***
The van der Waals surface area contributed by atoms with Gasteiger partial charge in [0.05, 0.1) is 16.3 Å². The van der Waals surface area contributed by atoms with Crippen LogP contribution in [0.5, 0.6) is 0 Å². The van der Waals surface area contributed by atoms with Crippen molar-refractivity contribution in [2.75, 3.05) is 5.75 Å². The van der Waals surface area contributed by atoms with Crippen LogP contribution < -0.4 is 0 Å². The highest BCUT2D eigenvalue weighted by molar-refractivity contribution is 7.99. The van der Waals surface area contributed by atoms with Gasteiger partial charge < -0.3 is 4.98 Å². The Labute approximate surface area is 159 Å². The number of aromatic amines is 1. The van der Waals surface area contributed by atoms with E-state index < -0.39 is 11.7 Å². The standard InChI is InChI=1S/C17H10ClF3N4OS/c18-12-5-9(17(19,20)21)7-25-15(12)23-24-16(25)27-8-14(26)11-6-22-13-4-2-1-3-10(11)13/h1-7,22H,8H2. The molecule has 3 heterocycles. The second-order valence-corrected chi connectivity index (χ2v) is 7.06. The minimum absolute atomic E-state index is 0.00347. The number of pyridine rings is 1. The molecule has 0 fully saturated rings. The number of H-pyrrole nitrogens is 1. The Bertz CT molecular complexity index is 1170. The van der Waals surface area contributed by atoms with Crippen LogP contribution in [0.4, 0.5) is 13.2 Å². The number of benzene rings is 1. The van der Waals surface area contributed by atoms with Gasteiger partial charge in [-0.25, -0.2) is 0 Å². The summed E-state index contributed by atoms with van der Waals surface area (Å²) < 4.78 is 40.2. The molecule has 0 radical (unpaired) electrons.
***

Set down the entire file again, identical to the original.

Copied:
The van der Waals surface area contributed by atoms with Gasteiger partial charge in [0.05, 0.1) is 16.3 Å². The van der Waals surface area contributed by atoms with Crippen LogP contribution in [0.5, 0.6) is 0 Å². The van der Waals surface area contributed by atoms with Crippen molar-refractivity contribution in [2.75, 3.05) is 5.75 Å². The van der Waals surface area contributed by atoms with Crippen LogP contribution < -0.4 is 0 Å². The highest BCUT2D eigenvalue weighted by molar-refractivity contribution is 7.99. The van der Waals surface area contributed by atoms with Gasteiger partial charge < -0.3 is 4.98 Å². The Labute approximate surface area is 159 Å². The number of aromatic amines is 1. The van der Waals surface area contributed by atoms with E-state index < -0.39 is 11.7 Å². The standard InChI is InChI=1S/C17H10ClF3N4OS/c18-12-5-9(17(19,20)21)7-25-15(12)23-24-16(25)27-8-14(26)11-6-22-13-4-2-1-3-10(11)13/h1-7,22H,8H2. The molecule has 3 heterocycles. The second-order valence-corrected chi connectivity index (χ2v) is 7.06. The minimum absolute atomic E-state index is 0.00347. The number of pyridine rings is 1. The molecule has 0 fully saturated rings. The number of H-pyrrole nitrogens is 1. The Bertz CT molecular complexity index is 1170. The van der Waals surface area contributed by atoms with Crippen LogP contribution in [0.4, 0.5) is 13.2 Å². The number of benzene rings is 1. The van der Waals surface area contributed by atoms with Gasteiger partial charge in [-0.25, -0.2) is 0 Å². The summed E-state index contributed by atoms with van der Waals surface area (Å²) < 4.78 is 40.2. The molecule has 0 radical (unpaired) electrons.